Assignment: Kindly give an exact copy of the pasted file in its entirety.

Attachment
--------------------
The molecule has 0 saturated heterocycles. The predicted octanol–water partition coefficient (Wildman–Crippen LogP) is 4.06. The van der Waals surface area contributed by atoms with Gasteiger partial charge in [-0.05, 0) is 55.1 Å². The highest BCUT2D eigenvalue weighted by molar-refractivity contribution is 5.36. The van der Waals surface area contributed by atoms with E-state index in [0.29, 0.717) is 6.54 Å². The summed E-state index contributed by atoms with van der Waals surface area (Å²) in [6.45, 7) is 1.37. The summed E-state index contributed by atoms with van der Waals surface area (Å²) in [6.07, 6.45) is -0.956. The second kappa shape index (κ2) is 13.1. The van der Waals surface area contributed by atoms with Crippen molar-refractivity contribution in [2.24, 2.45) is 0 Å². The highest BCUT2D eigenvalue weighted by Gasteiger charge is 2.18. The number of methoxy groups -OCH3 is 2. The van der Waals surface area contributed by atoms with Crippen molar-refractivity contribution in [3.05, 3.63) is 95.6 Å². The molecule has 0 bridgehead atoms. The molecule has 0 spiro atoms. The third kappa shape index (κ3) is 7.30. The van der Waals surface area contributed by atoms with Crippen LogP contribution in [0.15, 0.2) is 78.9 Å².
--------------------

The molecule has 0 saturated heterocycles. The predicted octanol–water partition coefficient (Wildman–Crippen LogP) is 4.06. The van der Waals surface area contributed by atoms with Gasteiger partial charge in [-0.05, 0) is 55.1 Å². The highest BCUT2D eigenvalue weighted by molar-refractivity contribution is 5.36. The van der Waals surface area contributed by atoms with E-state index in [0.29, 0.717) is 6.54 Å². The summed E-state index contributed by atoms with van der Waals surface area (Å²) in [6.45, 7) is 1.37. The summed E-state index contributed by atoms with van der Waals surface area (Å²) in [6.07, 6.45) is -0.956. The second kappa shape index (κ2) is 13.1. The van der Waals surface area contributed by atoms with Crippen molar-refractivity contribution in [2.24, 2.45) is 0 Å². The highest BCUT2D eigenvalue weighted by Gasteiger charge is 2.18. The number of methoxy groups -OCH3 is 2. The van der Waals surface area contributed by atoms with Crippen molar-refractivity contribution in [3.05, 3.63) is 95.6 Å². The molecule has 0 bridgehead atoms. The molecule has 0 spiro atoms. The third kappa shape index (κ3) is 7.30. The van der Waals surface area contributed by atoms with Crippen LogP contribution in [0.15, 0.2) is 78.9 Å².